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ChatGPT Plugin Vulnerabilities Exposed Data, Accounts

Three types of vulnerabilities related to ChatGPT plugins could have led to data exposure and account takeovers. 

ChatGPT attack

API security firm Salt Security has conducted an analysis of ChatGPT plugins and found several types of vulnerabilities that could have been exploited to obtain potentially sensitive data and take over accounts on third-party websites.

ChatGPT plugins enable users to access up-to-date information (rather than the relatively old data the chatbot was trained on), as well as to integrate ChatGPT with third-party services. For instance, plugins can allow users to interact with their GitHub and Google Drive accounts.

However, when a plugin is used, ChatGPT needs permission to send the user’s data to a website associated with the plugin, and the plugin may need access to the user’s account on the service it’s interacting with. 

The first vulnerability identified by Salt Security impacted ChatGPT directly and it was related to OAuth authentication. An attacker who tricked a victim into clicking on a specially crafted link could install a malicious plugin with their own credentials on the victim’s account, and the victim would not need to confirm the installation.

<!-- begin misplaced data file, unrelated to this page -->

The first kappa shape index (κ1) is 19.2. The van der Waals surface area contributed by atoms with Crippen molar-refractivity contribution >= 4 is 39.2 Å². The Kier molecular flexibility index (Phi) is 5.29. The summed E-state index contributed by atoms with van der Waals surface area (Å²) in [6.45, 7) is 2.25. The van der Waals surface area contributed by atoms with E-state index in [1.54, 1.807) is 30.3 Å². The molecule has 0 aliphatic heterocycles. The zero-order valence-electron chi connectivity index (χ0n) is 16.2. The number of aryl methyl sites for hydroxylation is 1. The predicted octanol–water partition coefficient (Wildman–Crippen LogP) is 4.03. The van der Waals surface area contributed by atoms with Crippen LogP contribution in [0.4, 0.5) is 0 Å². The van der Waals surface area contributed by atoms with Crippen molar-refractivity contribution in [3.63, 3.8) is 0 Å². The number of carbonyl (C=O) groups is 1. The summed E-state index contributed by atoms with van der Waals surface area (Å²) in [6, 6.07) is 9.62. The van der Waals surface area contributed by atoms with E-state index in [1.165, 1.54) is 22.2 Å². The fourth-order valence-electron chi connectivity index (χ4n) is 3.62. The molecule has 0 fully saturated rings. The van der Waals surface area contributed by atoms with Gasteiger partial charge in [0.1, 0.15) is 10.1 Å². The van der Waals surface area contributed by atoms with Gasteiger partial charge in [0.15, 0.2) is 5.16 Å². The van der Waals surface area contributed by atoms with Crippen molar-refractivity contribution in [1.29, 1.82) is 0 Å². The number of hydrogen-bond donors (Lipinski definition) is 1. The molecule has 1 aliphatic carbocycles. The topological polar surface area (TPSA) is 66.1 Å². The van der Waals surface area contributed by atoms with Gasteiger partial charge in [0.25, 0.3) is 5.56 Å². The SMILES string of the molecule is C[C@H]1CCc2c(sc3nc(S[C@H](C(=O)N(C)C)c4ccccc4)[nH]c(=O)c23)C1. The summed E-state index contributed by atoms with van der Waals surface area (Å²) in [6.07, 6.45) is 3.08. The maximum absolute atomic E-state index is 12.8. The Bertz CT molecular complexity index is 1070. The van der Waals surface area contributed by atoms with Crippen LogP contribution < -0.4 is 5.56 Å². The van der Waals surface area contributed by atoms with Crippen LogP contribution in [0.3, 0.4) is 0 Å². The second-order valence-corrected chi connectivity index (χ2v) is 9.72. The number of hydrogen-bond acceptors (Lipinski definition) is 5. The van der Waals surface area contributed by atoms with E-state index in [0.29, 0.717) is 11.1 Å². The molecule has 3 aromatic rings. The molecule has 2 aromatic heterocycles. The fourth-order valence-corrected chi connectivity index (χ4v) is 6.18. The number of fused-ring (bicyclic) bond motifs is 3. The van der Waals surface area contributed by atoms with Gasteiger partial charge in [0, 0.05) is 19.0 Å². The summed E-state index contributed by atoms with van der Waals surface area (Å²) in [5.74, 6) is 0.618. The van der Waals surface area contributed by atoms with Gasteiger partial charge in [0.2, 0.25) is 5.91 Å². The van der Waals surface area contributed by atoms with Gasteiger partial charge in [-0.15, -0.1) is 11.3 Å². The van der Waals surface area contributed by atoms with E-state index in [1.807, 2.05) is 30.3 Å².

This would result in any message typed by the victim, including messages that may include credentials and other sensitive data, being sent to the plugin and implicitly the attacker. 

The second vulnerability was found in the AskTheCode plugin developed by PluginLab.AI, which enables users to interact with their GitHub repositories. The security flaw could have allowed an attacker to take control of the victim’s GitHub account and gain access to their code repositories through a zero-click exploit. 

The third vulnerability was also related to OAuth and it was found to impact several plugins, but Salt demonstrated its findings on a plugin called Charts by Kesem AI. An attacker who could trick a user into clicking on a specially crafted link could have taken over the victim’s account that was associated with the plugin. 

The vulnerabilities were reported to OpenAI, PluginLab.AI and Kesem AI shortly after they were discovered in the summer of 2023 and the vendors rolled out patches at some point in the following months. 

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When Salt Security conducted its research, ChatGPT plugins represented the primary means of adding functionality and features to the LLM. In November, OpenAI announced that paying customers would be able to create their own GPTs that can be customized for specific topics or tasks. These GPTs are expected to replace plugins

On the other hand, Salt Security said it also found vulnerabilities in GPTs as well and it plans on detailing them in an upcoming blog post. Others have also found ways to abuse GPTs to obtain potentially valuable data. 

Related: Simple Attack Allowed Extraction of ChatGPT Training Data

Related: Cyber Insights 2024: Artificial Intelligence

Related: Microsoft Catches APTs Using ChatGPT for Vuln Research, Malware Scripting

Written By

Eduard Kovacs (@EduardKovacs) is a managing editor at SecurityWeek. He worked as a high school IT teacher for two years before starting a career in journalism as Softpedia’s security news reporter. Eduard holds a bachelor’s degree in industrial informatics and a master’s degree in computer techniques applied in electrical engineering.

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